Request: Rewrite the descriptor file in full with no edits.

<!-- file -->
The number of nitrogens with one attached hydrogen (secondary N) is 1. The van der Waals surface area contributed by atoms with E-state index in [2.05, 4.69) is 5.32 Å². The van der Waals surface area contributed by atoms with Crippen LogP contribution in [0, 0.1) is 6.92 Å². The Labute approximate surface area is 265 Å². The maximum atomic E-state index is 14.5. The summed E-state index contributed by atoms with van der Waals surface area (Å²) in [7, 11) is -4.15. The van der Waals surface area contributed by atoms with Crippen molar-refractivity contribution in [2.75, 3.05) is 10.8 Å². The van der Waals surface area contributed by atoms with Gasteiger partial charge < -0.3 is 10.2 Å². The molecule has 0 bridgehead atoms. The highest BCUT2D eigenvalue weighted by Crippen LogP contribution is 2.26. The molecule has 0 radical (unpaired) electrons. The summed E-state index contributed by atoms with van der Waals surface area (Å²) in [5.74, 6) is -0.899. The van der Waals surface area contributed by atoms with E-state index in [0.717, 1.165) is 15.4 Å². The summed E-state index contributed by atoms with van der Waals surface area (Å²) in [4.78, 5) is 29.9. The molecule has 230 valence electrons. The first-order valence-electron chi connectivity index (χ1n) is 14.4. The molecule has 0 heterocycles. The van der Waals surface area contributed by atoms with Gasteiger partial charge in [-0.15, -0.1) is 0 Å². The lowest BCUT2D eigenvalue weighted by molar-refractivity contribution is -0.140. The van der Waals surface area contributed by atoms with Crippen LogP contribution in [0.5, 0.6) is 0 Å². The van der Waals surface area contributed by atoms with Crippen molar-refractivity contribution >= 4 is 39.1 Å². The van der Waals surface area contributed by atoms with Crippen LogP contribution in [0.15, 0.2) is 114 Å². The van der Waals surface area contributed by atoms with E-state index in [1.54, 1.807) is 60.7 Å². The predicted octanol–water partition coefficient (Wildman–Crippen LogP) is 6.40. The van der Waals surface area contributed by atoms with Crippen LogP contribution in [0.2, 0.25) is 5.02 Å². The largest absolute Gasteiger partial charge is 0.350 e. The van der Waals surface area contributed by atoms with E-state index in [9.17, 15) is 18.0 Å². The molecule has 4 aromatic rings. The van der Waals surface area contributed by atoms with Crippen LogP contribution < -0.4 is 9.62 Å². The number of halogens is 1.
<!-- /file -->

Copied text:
The number of nitrogens with one attached hydrogen (secondary N) is 1. The van der Waals surface area contributed by atoms with E-state index in [2.05, 4.69) is 5.32 Å². The van der Waals surface area contributed by atoms with Crippen LogP contribution in [0, 0.1) is 6.92 Å². The Labute approximate surface area is 265 Å². The maximum atomic E-state index is 14.5. The summed E-state index contributed by atoms with van der Waals surface area (Å²) in [7, 11) is -4.15. The van der Waals surface area contributed by atoms with Crippen molar-refractivity contribution in [2.75, 3.05) is 10.8 Å². The van der Waals surface area contributed by atoms with Gasteiger partial charge < -0.3 is 10.2 Å². The molecule has 0 bridgehead atoms. The highest BCUT2D eigenvalue weighted by Crippen LogP contribution is 2.26. The molecule has 0 radical (unpaired) electrons. The summed E-state index contributed by atoms with van der Waals surface area (Å²) in [5.74, 6) is -0.899. The van der Waals surface area contributed by atoms with E-state index in [0.717, 1.165) is 15.4 Å². The summed E-state index contributed by atoms with van der Waals surface area (Å²) in [4.78, 5) is 29.9. The molecule has 230 valence electrons. The first-order valence-electron chi connectivity index (χ1n) is 14.4. The molecule has 0 heterocycles. The van der Waals surface area contributed by atoms with Gasteiger partial charge in [-0.15, -0.1) is 0 Å². The lowest BCUT2D eigenvalue weighted by molar-refractivity contribution is -0.140. The van der Waals surface area contributed by atoms with Crippen LogP contribution in [0.5, 0.6) is 0 Å². The van der Waals surface area contributed by atoms with Crippen molar-refractivity contribution >= 4 is 39.1 Å². The van der Waals surface area contributed by atoms with Crippen LogP contribution in [0.15, 0.2) is 114 Å². The van der Waals surface area contributed by atoms with E-state index in [1.54, 1.807) is 60.7 Å². The predicted octanol–water partition coefficient (Wildman–Crippen LogP) is 6.40. The van der Waals surface area contributed by atoms with Crippen LogP contribution in [0.2, 0.25) is 5.02 Å². The largest absolute Gasteiger partial charge is 0.350 e. The van der Waals surface area contributed by atoms with E-state index in [9.17, 15) is 18.0 Å². The molecule has 4 aromatic rings. The van der Waals surface area contributed by atoms with Crippen LogP contribution < -0.4 is 9.62 Å². The number of halogens is 1.